Intel has launched the 'Romley' platform, featuring high input-output Xeon E5 processors.
Intel's Lisa Graff announced the launch of Xeon E5 series of processors on Tuesday. Image credit: Jack Clark
The Xeon E5 series, which was unveiled by Intel on Tuesday, are Sandy Bridge EP architecture chips with three times the input-output capability of their Nehalem predecessors. They are also the first processors from a major chipmaker to integrate the PCI 3.0 interconnect standard, Intel said.
"If you only increase the compute side, the number-crunching in the processor, you can't feed it," Lisa Graff, president of the Intel Architecture Group, told ZDNet UK on Tuesday. "We've really tried to take a... balanced approach."
The 32nm processors integrate the I/O controller onto the chipset. They also incorporate an Intel-developed technology named Data Direct I/O, which allows Intel to bypass some of the OS to increase I/O rates to the processor.
"The biggest value that you're going to get with the larger bandwidth [of the Xeon E5 chips] is it removes a natural impediment to storage growth," Bill Roth, head of marketing for scale-out filesystem specialist Nexenta, told ZDNet UK.
So far, Intel has shipped around 100,000 of the chips to a select group of customers, Graff said in her Intel keynote speech at CeBIT in Hannover.
In the past two months Dell, HP and Fujitsu have announced new servers based around the E5 processors. On Tuesday Huawei, Cisco, IBM and Hitachi also said they would be making servers based on the new Xeon chips.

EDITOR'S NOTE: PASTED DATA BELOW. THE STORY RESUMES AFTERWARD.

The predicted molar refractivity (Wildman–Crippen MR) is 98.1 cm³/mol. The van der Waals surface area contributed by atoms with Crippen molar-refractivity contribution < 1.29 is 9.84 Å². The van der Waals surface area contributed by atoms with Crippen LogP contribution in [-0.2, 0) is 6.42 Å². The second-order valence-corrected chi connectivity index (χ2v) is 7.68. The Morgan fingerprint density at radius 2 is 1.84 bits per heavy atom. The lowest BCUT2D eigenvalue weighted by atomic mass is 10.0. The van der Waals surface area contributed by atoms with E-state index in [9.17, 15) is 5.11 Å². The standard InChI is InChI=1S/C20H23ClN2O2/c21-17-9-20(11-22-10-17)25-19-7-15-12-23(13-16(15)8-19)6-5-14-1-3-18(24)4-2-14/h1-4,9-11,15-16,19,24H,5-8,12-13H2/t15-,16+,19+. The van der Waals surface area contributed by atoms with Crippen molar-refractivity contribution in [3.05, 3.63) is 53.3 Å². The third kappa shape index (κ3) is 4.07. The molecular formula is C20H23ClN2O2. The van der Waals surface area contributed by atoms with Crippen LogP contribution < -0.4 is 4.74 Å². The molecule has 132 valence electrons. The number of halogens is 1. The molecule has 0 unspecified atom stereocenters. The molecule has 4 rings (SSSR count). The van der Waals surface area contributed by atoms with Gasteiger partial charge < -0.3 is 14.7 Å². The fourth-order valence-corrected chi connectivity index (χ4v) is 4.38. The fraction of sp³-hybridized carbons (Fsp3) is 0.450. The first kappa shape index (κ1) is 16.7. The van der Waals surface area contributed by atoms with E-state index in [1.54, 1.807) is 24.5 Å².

The new Xeon E5 processors have two to eight cores and vary in price between $198 (£125) and $2,057, according to Intel. The maximum base clock speed for the chips is 3.3GHz, down from 3.6GHz in the previous Nehalem generation; the maximum Turbo Boost frequency has dropped slightly to 3.8GHz from 3.86GHz in the previous generation. However, I/O and memory has been boosted.
Overall, the processors deliver an 80-percent compute performance increase on their predecessors and a 50-percent increase in performance per watt, Graff told ZDNet UK.
Each processor has a maximum of 40 PCIe 3.0 lanes, with each lane running at a top level of eight gigatransfers per second — roughly equivalent to 6.4Gbps. The amount of power consumed by the chips has grown slightly, with thermal design power (TDP) for the E5 family ranging from 60W to 150W.
A new feature targeted at high-performance computing and supercomputing, named Advanced Vector Extensions, doubles the floating-point performance of all the processors, Graff said.
Node Manager 2.0 has been updated, giving datacentre administrators greater control over how much power the chips consume during use. Chip memory has increased as well, with each two-socket system able to fit 24 dual in-line memory modules (DIMMs), up from 18 in the previous generation. The maximum memory capacity of each processor has rocketed to 768GB, up from 288GB.
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